One of Scotland's largest hospitality companies has stopped plans to dismiss its newest staff members, after the UK Government announced a job retention scheme.

A trade union previously claimed the G1 Group in Glasgow had terminated staff contracts amid the coronavirus outbreak.

Unite Hospitality said it they had heard from staff who had been fired without notice on Thursday from their jobs, if they had worked with the company for less than two years.

But a statement from G1 late on Friday suggests no such action will take place during the "most difficult and challenging circumstances we have ever encountered"

It said: "Within the last 24 hours, we were forced to start the very painful task of working through the possible changes needed.

"Although we had to make the difficult decision to give notice to a significant number of our workforce, wherever possible we implemented short-term lay-off notices instead, in the hope that we could return them to work at the earliest opportunity.

"We worked tirelessly to redeploy 40 of our employees into the retail sector of our business and were still trying to desperately problem-solve today.

"We want to clarify that due to the size of our business and therefore associated running costs, we were left with little choice but to start the difficult but correct processes with our staff as soon as practically possible.

"That said - we quite deliberately chose to refrain from completing our formal process in the hope that the Government would announce additional support.

"We, like employers and employees alike, received the news of the job retention scheme with relief and happiness and have today stopped all proposed action in its tracks as a result."

The company will now review details of the announcement "as soon as they become available" although venues will still shut because of further government advice.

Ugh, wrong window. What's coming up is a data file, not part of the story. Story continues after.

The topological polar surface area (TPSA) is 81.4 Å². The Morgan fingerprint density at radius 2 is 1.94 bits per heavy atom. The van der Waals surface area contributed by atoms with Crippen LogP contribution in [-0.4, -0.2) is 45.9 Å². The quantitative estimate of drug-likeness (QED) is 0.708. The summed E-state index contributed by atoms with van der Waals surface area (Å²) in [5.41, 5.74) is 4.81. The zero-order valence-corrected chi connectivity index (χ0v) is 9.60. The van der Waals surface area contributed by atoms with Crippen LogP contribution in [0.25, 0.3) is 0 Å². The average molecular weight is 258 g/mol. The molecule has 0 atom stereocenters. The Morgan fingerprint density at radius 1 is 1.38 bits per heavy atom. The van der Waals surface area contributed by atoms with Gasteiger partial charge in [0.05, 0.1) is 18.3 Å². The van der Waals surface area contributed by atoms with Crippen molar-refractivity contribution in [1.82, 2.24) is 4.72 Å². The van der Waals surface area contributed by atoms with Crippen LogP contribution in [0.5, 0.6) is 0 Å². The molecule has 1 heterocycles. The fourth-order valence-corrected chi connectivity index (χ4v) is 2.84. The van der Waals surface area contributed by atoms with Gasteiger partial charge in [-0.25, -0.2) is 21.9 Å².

Chancellor Rishi Sunak has vowed there will be "no limit" to the funding needed to pull the UK economy and its workers through the crisis.

Among the measures announced are a VAT holiday worth around £30 billion and a fund for workers to receive 80% of their pay.

In a short statement on Twitter, Unite Hospitality wrote: "In 24 hours hundreds of workers have clubbed together and forced the biggest employer in the industry to reinstate the majority of its workforce.

"This must be an example across the country of workers fighting back.
The PA news agency earlier on Friday spoke to three former employees who said they were dismissed from their jobs at Glasgow venues and promised one week's pay in lieu of notice.

Usman Mohammed, 24, who worked at the Grosvenor Cafe in Glasgow, says he was called by the general manager of the venue on Thursday to be told his contract was terminated.

He told the PA news agency: "She essentially said that due to the ongoing circumstances the venue was being closed down and my contract was being terminated.

He also said he was told he would have to re-apply for his position when the bar reopens.

He added: "This has been handled very poorly."

Posts on social media pages of the group's venues, including the Corinthian Club, Committee Room No. 9 and the Grosvenor Cafe, announced plans to close the businesses due to the outbreak.

Staff at the Grosvenor had written to the company, and owner Stefan King, calling for negotiations to take place.

The letter claims 70 staff were fired, which they allege is in violation of government "collective consultation" rules which say there must be a consultation period along with 30 days' notice if more than 20 members of staff are made redundant.